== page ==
for lots of underwater scuba information click www.scubadiving.com

the latest technology information to check out is at www.technologyreview.com

everything about underwater photography!

www.underwaterphotography.com

 

 

Bubbles

Bubbles are created by releasing air underwater where the air automatically and very quickly rises up towards the ceiling (or surface) of the water.

You can create bubbles by releasing air in a variety of ways; including blowing bubbles.

DSC_1987 (2)Another way I create bubbles is to trap air in buckets and cups and pull the cup downwards under the water as deep as I can. I then tilt the cup, allowing the air to escape and follow the air bubbles, shooting as I go. Try different sized cups for different sizes of bubbles.

Splashing also creates lots of bubbles, often breaking big ones into lots of tiny air bubbles.

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These fun techniques take time to master so be patient.

Here are a few more examples of air bubbles I have photographed underwater.

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Split-shots

Some fun shots to experiment with are the over/under or split-shot.

Submerge half of your camera lens underwater so you can see what is happening above the water and below the water.

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For kids jumping in, showing the water can add drama and excitement.DSC_4623

Make sure the people are in focus to best capture their smiles and expressions.

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  • please note, for fun, I have used a filter after taking the photographs to exaggerate and enhance the colours.

Sandwiches & Snacks

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Swimming definitely works up an appetite!

Underwater photography and being an underwater model also makes tummy’s cry out “I’m hungry! I’m hungry! I’m hungry!”

So what do you eat?

I usually advise not to eat heavily until you’re completely finished and not just taking a break. This includes pasta and sandwiches which can make you feel sluggish and slow in the water.

Instead, I lean towards having  small snack bowls of grapes, watermelon, crackers, veggies and popcorn or chips pool-side and encourage everyone to nibble at it slowly.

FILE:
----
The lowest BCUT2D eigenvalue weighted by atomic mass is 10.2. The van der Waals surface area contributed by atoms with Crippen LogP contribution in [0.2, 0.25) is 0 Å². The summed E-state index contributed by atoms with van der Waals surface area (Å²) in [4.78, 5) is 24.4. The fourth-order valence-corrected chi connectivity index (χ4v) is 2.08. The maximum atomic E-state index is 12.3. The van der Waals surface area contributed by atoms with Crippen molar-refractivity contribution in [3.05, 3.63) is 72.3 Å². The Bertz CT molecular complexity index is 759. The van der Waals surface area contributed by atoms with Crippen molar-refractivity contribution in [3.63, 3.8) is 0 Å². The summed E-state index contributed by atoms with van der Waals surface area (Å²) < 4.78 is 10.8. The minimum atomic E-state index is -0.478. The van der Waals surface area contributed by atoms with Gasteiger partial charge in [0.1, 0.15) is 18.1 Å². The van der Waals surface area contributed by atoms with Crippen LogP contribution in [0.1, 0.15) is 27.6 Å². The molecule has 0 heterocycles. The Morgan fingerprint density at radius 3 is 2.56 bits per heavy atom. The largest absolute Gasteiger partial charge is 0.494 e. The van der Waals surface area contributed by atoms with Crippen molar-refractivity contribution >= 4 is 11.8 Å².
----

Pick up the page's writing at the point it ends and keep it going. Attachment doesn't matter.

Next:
Same with drinks. I recommend small amounts of lemonade and/or water. Sips work best because you don’t want sore stomachs and you don’t want everyone to have to run constantly for the bathroom.

Lastly, if you’re shooting Jump Ins, Somersaults or Diving Deep images, a model’s tummy, especially a full one, might feel sensitive.

Take a ten minute break outside the water if anyone, including yourself, feels a bit sick and the feeling should pass.

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Happy snacking  and happy underwater photography to everyone!

 

Sharing is Caring

Everyone knows the expression, “Sharing is Caring.”

This is very true when it comes to sharing your art.

 

Whether it’s with your family, friends or the whole, wide world, I highly encourage all newbie underwater photographers to let others to see what you’re working on.

  • if you’re going to be posting your art online, check with a parent first about which sites are the best ones to start with

Try framing some and hanging them in your room to start. Get used to seeing your images as more than just moments frozen in time. They can mean something. Or show someone something they’ve never seen before.

It can be an emotional experience when you’re starting out or you might find it easy. You won’t know until you try it.

If you’re nervous about what people will say, try not to be.

Share your images with supportive people who will ask questions out of curiosity and perhaps offer suggestions to help.

You can jot down a few ideas about why you shot what you shot or why you shot it the way you did.

 

In the end, being an artist should make you feel good.

So why wouldn’t you share?